Business model innovation is also needed.  The concept of “negawatts” is a good example of one such innovation.  Instead of building capacity, or megawatts, to align supply and demand, some businesses have formed around curtailing demand to accomplish the same goal.  The businesses that formed around this concept, such as EnerNoc, were really innovating the model of doing business versus having a business based on technology.  

Finally, innovations in financing of energy projects are needed.  Whether it is innovative ways of matching the right tenor, risk profile, return requirements to specific projects, or more creative forms of securitization of cash flows from projects, the impact of innovative financing could be immense.  Innovations in this area have the potential to be just as critical – perhaps even the most critical – to the ultimate uptake of alternative energy. 


Debate 4: Can Alternative Forms of Energy Make a Difference?

Myth:  Some of the new technologies, such as solar and wind, will never make a dent in our energy mix
Reality:  It will take time, yes, but the signs are already clear they are having an impact 

First, you have to ask yourself if change happens in the energy markets.  The answer is yes.  The United States has undergone several key transformations of our energy mix.  First our energy mix was dominated by wood, then coal, then oil, and now natural gas is gaining share.  Given the size of the energy markets, these transitions can take decades.  Wood went from about 90% share in 1850 to less than 50% by 1885 and then continued declining.  Coal went from close to 80% share in 1910 about 30% by 1950.  They can and do happen, but they take time.

But how do we know if a change will ever happen, or if we are waiting for a fantasy that will never come to fruition?  This is a better question as just because change can happen it does not mean that it will happen towards cleaner forms of energy.   One simple way is to look at the percentage of new capacity coming from these sources, as that will likely be a leading indicator of what generation will look like in future years.  Solar and wind have been very large shares of new capacity being added.  For example in the month of September 2012, wind and solar were 100% of new capacity added according to the FERC.  You can also see the share in generation increasing as well, with non-hydro renewables going from 3.1% of generation in 2008 to a forecasted 6.0% in 2013 per the Energy Information Administration.   I believe that these are clear signs that a transformation is underway and given the falling costs for sources such as solar, believe that this trend will continue.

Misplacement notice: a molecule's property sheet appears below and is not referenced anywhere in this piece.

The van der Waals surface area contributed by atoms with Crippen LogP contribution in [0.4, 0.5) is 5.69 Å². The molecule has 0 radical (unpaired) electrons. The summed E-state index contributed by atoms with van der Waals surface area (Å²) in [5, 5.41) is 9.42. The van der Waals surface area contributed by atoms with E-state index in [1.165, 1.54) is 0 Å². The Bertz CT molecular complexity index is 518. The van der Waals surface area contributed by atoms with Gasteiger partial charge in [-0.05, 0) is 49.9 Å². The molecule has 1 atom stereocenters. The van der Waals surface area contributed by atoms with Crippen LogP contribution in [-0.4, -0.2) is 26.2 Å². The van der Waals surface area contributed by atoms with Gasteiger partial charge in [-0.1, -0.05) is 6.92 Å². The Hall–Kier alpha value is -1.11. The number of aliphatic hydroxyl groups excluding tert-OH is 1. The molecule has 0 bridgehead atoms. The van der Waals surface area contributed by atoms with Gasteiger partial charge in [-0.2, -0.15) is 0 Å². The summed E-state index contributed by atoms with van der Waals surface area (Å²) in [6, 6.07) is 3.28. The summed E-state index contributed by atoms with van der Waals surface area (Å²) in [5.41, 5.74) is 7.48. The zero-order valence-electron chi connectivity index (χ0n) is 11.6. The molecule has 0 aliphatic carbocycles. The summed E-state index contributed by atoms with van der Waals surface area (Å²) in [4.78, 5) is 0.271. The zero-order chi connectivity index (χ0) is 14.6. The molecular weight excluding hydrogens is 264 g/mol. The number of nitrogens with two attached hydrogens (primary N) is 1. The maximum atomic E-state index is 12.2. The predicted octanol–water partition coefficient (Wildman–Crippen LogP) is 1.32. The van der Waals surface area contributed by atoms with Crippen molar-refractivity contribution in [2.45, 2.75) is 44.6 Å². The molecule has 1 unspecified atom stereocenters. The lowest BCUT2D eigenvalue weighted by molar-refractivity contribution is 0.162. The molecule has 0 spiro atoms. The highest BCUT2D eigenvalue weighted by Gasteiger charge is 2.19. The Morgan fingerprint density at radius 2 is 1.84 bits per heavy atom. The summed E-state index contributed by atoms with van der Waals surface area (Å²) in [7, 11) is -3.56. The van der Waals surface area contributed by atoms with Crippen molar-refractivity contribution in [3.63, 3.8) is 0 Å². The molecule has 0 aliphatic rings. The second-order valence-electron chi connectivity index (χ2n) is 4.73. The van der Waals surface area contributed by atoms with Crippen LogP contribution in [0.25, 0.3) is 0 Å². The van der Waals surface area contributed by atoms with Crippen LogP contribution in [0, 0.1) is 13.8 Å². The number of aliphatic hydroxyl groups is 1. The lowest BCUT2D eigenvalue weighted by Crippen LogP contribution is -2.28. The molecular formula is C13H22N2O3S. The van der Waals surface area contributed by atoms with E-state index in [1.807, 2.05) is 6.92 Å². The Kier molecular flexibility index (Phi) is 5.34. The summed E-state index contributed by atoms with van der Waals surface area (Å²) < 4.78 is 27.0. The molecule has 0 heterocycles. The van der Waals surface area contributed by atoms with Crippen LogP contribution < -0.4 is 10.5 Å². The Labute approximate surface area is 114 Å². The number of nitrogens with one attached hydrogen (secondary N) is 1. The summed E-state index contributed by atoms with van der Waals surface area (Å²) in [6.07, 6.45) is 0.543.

If this trend continues, what might this look like in several years?  Germany has installed the most solar of any country in the world so it is an interesting case study.  While the debate on solar in Germany could be a long one, what I find interesting is that recent data on Germany’s power curve shows that solar generation is clipping the peak of power during the day in a very meaningful way, nearly flattening it at times which is truly remarkable.  As most power demand occurs during the middle of the day, this is a costly period of time for utilities to ensure power and often an expensive one for customers.  It is also when the sun happens to shine the most which is good for solar generation.  Seeing a power curve flattened, especially by distributed generation that does not have to be owned by the utilities, will have huge implications for many participants in the energy markets for years to come. 

The commentary above highlights that these are complex issues.  I do not assert these issues are simple, but rather that a good debate must focus on reality and not the myths that are often promulgated.   Focusing our debates on facts and coherent logic will give us the best chance at making the right decisions on the topic of energy and ensure the best impact on our economy, environment and security.

Lead image: Myth blocks via Shutterstock

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Michael Molnar has been involved in the energy and alternative energy markets for over a decade as an investor, investment banker, and sell-side analyst. Currently he is a Partner and Director of Research at a long/short asset management company that invests in public equities. Previously, he was a Founding Partner at an investment bank that performed M&A, capital raising and project finance advisory services. He was also the lead equity analyst for the coal and alternative energy sectors at a bulge-bracket investment bank. He holds an MBA University of Chicago, MSc London School of Economics, BS Rutgers University. He also holds a CPA, CMA and is a CFA charterholder.